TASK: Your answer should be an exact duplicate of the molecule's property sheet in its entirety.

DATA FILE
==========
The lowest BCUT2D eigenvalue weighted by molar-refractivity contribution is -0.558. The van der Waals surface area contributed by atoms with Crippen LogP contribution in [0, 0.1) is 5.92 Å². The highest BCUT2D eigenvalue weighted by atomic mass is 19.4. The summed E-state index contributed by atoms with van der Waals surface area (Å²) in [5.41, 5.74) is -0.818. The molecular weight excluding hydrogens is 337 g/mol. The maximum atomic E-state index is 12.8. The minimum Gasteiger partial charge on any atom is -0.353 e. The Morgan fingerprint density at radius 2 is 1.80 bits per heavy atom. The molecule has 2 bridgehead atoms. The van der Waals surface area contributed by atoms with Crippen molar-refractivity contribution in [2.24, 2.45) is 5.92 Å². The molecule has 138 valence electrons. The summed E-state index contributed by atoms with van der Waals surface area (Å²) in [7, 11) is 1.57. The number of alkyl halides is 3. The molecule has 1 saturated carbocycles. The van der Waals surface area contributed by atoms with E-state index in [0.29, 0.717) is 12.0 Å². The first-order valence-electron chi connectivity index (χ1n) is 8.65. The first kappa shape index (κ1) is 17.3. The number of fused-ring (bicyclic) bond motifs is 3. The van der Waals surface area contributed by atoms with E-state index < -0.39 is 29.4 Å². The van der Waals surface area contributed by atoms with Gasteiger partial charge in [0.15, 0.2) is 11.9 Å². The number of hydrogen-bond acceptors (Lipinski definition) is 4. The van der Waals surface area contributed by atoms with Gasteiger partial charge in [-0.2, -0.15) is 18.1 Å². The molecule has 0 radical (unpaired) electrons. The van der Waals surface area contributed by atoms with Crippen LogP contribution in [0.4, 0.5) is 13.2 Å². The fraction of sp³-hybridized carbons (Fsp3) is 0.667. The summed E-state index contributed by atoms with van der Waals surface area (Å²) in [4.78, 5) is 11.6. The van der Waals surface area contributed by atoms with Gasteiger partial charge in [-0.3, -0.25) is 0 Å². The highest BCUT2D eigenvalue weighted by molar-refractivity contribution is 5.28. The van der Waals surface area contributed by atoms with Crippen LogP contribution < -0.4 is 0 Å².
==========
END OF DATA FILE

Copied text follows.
The lowest BCUT2D eigenvalue weighted by molar-refractivity contribution is -0.558. The van der Waals surface area contributed by atoms with Crippen LogP contribution in [0, 0.1) is 5.92 Å². The highest BCUT2D eigenvalue weighted by atomic mass is 19.4. The summed E-state index contributed by atoms with van der Waals surface area (Å²) in [5.41, 5.74) is -0.818. The molecular weight excluding hydrogens is 337 g/mol. The maximum atomic E-state index is 12.8. The minimum Gasteiger partial charge on any atom is -0.353 e. The Morgan fingerprint density at radius 2 is 1.80 bits per heavy atom. The molecule has 2 bridgehead atoms. The van der Waals surface area contributed by atoms with Crippen molar-refractivity contribution in [2.24, 2.45) is 5.92 Å². The molecule has 138 valence electrons. The summed E-state index contributed by atoms with van der Waals surface area (Å²) in [7, 11) is 1.57. The number of alkyl halides is 3. The molecule has 1 saturated carbocycles. The van der Waals surface area contributed by atoms with E-state index in [0.29, 0.717) is 12.0 Å². The first-order valence-electron chi connectivity index (χ1n) is 8.65. The first kappa shape index (κ1) is 17.3. The number of fused-ring (bicyclic) bond motifs is 3. The van der Waals surface area contributed by atoms with E-state index < -0.39 is 29.4 Å². The van der Waals surface area contributed by atoms with Gasteiger partial charge in [0.15, 0.2) is 11.9 Å². The number of hydrogen-bond acceptors (Lipinski definition) is 4. The van der Waals surface area contributed by atoms with Gasteiger partial charge in [-0.2, -0.15) is 18.1 Å². The molecule has 0 radical (unpaired) electrons. The van der Waals surface area contributed by atoms with Crippen LogP contribution in [0.4, 0.5) is 13.2 Å². The fraction of sp³-hybridized carbons (Fsp3) is 0.667. The summed E-state index contributed by atoms with van der Waals surface area (Å²) in [4.78, 5) is 11.6. The van der Waals surface area contributed by atoms with Gasteiger partial charge in [-0.3, -0.25) is 0 Å². The highest BCUT2D eigenvalue weighted by molar-refractivity contribution is 5.28. The van der Waals surface area contributed by atoms with Crippen LogP contribution < -0.4 is 0 Å².